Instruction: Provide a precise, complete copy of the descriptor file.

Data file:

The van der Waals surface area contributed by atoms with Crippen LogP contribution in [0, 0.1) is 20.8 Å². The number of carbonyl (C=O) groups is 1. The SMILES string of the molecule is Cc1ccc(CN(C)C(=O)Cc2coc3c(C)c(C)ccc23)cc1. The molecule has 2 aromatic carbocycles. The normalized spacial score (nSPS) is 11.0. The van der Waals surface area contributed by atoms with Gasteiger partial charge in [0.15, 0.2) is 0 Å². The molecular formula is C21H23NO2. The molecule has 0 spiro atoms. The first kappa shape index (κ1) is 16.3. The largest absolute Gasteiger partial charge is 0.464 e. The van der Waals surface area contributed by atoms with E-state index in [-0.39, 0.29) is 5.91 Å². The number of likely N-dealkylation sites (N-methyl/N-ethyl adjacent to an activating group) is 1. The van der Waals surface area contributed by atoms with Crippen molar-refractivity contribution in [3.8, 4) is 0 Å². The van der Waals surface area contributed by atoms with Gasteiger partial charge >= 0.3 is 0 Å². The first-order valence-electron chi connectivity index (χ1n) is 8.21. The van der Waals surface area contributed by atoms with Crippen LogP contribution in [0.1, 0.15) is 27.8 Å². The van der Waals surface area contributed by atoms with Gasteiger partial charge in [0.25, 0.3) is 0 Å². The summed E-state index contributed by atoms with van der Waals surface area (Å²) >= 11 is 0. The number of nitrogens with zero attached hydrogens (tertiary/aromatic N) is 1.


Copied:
The van der Waals surface area contributed by atoms with Crippen LogP contribution in [0, 0.1) is 20.8 Å². The number of carbonyl (C=O) groups is 1. The SMILES string of the molecule is Cc1ccc(CN(C)C(=O)Cc2coc3c(C)c(C)ccc23)cc1. The molecule has 2 aromatic carbocycles. The normalized spacial score (nSPS) is 11.0. The van der Waals surface area contributed by atoms with Gasteiger partial charge in [0.15, 0.2) is 0 Å². The molecular formula is C21H23NO2. The molecule has 0 spiro atoms. The first kappa shape index (κ1) is 16.3. The largest absolute Gasteiger partial charge is 0.464 e. The van der Waals surface area contributed by atoms with E-state index in [-0.39, 0.29) is 5.91 Å². The number of likely N-dealkylation sites (N-methyl/N-ethyl adjacent to an activating group) is 1. The van der Waals surface area contributed by atoms with Crippen molar-refractivity contribution in [3.8, 4) is 0 Å². The van der Waals surface area contributed by atoms with Gasteiger partial charge >= 0.3 is 0 Å². The first-order valence-electron chi connectivity index (χ1n) is 8.21. The van der Waals surface area contributed by atoms with Crippen LogP contribution in [0.1, 0.15) is 27.8 Å². The van der Waals surface area contributed by atoms with Gasteiger partial charge in [0.25, 0.3) is 0 Å². The summed E-state index contributed by atoms with van der Waals surface area (Å²) >= 11 is 0. The number of nitrogens with zero attached hydrogens (tertiary/aromatic N) is 1.